POLITICS

Rubio puts away Trump jokes for final stop before Super Tuesday voting

Republican presidential candidate Sen. Marco Rubio, R-Fla., speaks to a campaign rally in Oklahoma City, Monday, Feb. 29, 2016. (AP Photo/Sue Ogrocki)

Republican presidential candidate Sen. Marco Rubio, R-Fla., speaks to a campaign rally in Oklahoma City, Monday, Feb. 29, 2016. (AP Photo/Sue Ogrocki)

Marco Rubio spent much of his weekend giving Donald Trump a taste of his own medicine – mocking the GOP front-runner for everything from the size of his hands to that of his bladder – but only hours before voters headed to the polls of Super Tuesday, the Florida senator struck a more serious note.

At a rally in Oklahoma on Monday night, Rubio dropped the attacks on Trump and instead warned that the 2016 presidential election "is a referendum on our identity as a nation and as a people."

Rubio’s quick shift in tone comes amid worries from many party leaders and supporters that that the Florida lawmaker’s swipes at Trump could hurt him more than help him. A recent national poll has Trump winning 49 percent of the vote compared to Rubio’s 16 percent – and the data indicates that Rubio is not projected to win any of the state contests on Tuesday.

During his final campaign appearance before Super Tuesday, Rubio still called Trump a “con artist,” but shied away from the personal attacks that have earned him air time since last Thursday's debate. Instead, the junior senator from Florida positioned himself as the best choice for Republican voters with conservative values.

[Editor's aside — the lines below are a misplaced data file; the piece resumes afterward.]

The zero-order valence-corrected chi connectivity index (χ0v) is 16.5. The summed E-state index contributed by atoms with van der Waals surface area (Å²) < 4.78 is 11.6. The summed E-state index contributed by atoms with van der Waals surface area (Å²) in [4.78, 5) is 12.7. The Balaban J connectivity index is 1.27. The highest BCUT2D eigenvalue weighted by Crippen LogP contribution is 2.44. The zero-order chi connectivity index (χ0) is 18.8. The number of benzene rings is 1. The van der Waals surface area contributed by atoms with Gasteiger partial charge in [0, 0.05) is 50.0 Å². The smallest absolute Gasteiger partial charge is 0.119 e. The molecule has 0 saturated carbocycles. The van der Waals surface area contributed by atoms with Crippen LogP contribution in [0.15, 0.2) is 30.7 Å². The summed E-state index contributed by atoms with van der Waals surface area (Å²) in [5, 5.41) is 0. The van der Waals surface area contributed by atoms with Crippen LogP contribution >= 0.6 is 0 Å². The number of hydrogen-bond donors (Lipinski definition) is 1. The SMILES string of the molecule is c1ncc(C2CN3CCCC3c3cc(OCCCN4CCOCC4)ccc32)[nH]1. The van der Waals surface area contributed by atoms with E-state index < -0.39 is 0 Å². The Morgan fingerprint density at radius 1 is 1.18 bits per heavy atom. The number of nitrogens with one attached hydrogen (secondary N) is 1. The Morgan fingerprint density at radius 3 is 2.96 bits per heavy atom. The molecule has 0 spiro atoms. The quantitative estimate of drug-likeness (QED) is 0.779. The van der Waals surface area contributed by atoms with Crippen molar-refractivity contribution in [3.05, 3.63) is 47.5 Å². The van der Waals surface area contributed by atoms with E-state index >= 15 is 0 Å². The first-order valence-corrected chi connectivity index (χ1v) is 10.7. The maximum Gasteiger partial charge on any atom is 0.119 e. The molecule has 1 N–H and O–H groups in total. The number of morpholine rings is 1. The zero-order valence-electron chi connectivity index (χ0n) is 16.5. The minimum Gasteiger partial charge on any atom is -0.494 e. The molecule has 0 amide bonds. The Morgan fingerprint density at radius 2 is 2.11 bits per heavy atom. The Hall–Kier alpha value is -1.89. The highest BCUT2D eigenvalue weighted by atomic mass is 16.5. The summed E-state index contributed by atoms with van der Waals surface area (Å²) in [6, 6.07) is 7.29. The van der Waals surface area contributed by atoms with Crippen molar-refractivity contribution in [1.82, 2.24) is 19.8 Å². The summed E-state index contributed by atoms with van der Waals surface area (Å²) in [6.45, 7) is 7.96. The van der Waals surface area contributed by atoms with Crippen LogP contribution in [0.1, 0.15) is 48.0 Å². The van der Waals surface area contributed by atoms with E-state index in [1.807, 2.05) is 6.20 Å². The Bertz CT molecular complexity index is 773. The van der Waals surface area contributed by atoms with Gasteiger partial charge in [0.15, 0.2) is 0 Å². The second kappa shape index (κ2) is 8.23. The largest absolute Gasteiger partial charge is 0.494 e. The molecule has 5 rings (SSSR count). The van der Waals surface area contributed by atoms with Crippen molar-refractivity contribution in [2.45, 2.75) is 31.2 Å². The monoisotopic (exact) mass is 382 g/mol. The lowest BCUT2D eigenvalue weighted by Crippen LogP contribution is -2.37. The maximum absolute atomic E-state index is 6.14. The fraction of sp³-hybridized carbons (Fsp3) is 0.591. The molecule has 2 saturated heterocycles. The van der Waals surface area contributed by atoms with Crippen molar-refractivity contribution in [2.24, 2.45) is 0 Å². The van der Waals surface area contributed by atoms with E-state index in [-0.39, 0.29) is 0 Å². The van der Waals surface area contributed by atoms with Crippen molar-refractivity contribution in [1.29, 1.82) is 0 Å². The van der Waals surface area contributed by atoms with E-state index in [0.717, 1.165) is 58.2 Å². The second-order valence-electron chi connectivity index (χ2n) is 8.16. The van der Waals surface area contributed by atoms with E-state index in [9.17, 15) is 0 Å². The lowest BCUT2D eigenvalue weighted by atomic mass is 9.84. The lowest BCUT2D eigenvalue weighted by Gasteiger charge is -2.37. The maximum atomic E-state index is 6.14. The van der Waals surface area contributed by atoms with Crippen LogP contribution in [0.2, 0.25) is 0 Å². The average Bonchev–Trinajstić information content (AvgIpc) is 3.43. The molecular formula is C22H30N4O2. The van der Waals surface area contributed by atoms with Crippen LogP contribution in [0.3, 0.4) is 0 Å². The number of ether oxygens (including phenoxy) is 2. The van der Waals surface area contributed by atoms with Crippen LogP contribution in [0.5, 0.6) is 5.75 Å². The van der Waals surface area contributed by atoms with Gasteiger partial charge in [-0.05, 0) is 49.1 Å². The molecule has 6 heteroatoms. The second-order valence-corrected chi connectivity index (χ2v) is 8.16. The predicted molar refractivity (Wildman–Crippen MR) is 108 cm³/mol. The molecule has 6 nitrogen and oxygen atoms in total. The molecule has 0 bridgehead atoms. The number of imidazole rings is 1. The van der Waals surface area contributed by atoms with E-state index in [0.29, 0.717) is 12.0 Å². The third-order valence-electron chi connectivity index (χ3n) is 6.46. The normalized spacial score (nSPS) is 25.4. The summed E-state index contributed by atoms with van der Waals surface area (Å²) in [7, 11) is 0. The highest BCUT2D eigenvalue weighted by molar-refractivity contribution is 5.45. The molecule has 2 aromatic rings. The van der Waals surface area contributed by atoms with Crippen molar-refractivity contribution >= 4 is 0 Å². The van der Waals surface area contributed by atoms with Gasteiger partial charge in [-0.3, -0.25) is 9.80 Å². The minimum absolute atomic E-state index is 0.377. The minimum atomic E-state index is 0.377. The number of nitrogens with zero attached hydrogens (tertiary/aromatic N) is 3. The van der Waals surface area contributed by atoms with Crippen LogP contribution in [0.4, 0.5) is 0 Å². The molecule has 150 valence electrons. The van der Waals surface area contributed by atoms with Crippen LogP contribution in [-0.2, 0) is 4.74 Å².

“I stood up for the conservative movement," he said, according to the Washington Post. "I stood up for the party of Lincoln and of Reagan."

"A vote for Donald Trump tomorrow is literally a vote for Hillary Clinton in November,” Rubio said.

The candidate also waded into the issue of Trump University, the real estate mogul’s failed educational venture that cost students tens of thousands of dollars. Rubio said he has been contacted by several unhappy people who had enrolled in the university.

While Rubio’s campaign has painted the candidate as the only GOP hopeful concerned about the issues facing the United States, Rubio aides said his shift late last week to more personal attacks was aimed at trying to knock Trump off of his message and break through a cable and network television news barrier that Trump has unwaveringly dominated.

Despite the concern from some in the Republican establishment, many of the Florida lawmaker’s followers seem to enjoy and approve of his jests at Trump.

"He has to play that game," Ryan Littlefield, a Rubio supporter told the Associated Press. "I think it's good that he can take it to [Trump]."

Rubio’s more serious message on Monday night, however, seemed to appeal to voters upset by Trump’s bombastic style.

Cecilia Manriquez, a 57-year old Venezuelan immigrant, said that she thought Trump is "extremely self-centered and when [candidates] are that way, they don’t listen to others. Trump wants the presidency to satisfy his own pride.”

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